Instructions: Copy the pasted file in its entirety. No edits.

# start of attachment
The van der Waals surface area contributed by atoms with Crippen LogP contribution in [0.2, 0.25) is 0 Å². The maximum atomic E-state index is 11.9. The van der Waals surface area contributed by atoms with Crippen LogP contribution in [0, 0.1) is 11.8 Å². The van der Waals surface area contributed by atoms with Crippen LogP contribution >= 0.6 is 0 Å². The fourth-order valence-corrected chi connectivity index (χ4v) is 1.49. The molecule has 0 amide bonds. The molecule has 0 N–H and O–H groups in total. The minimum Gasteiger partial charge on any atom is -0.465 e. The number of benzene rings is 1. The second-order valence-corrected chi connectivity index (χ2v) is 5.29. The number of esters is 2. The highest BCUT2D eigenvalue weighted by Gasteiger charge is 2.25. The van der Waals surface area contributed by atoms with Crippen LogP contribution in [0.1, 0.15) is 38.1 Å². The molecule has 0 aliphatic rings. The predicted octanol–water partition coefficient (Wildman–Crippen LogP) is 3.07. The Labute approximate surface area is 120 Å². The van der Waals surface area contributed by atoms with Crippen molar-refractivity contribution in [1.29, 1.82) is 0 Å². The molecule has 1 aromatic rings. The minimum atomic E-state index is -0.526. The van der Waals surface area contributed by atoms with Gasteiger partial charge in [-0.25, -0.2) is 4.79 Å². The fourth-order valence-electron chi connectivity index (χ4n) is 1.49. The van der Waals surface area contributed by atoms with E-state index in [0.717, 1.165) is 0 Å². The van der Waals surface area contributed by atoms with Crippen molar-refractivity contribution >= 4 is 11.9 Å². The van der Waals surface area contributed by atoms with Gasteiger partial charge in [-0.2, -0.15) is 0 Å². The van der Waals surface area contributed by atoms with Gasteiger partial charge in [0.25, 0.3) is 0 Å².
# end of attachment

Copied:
The van der Waals surface area contributed by atoms with Crippen LogP contribution in [0.2, 0.25) is 0 Å². The maximum atomic E-state index is 11.9. The van der Waals surface area contributed by atoms with Crippen LogP contribution in [0, 0.1) is 11.8 Å². The van der Waals surface area contributed by atoms with Crippen LogP contribution >= 0.6 is 0 Å². The fourth-order valence-corrected chi connectivity index (χ4v) is 1.49. The molecule has 0 amide bonds. The molecule has 0 N–H and O–H groups in total. The minimum Gasteiger partial charge on any atom is -0.465 e. The number of benzene rings is 1. The second-order valence-corrected chi connectivity index (χ2v) is 5.29. The number of esters is 2. The highest BCUT2D eigenvalue weighted by Gasteiger charge is 2.25. The van der Waals surface area contributed by atoms with Crippen LogP contribution in [0.1, 0.15) is 38.1 Å². The molecule has 0 aliphatic rings. The predicted octanol–water partition coefficient (Wildman–Crippen LogP) is 3.07. The Labute approximate surface area is 120 Å². The van der Waals surface area contributed by atoms with Crippen molar-refractivity contribution in [1.29, 1.82) is 0 Å². The molecule has 1 aromatic rings. The minimum atomic E-state index is -0.526. The van der Waals surface area contributed by atoms with Gasteiger partial charge in [-0.25, -0.2) is 4.79 Å². The fourth-order valence-electron chi connectivity index (χ4n) is 1.49. The van der Waals surface area contributed by atoms with E-state index in [0.717, 1.165) is 0 Å². The van der Waals surface area contributed by atoms with Crippen molar-refractivity contribution >= 4 is 11.9 Å². The van der Waals surface area contributed by atoms with Gasteiger partial charge in [-0.2, -0.15) is 0 Å². The van der Waals surface area contributed by atoms with Gasteiger partial charge in [0.25, 0.3) is 0 Å².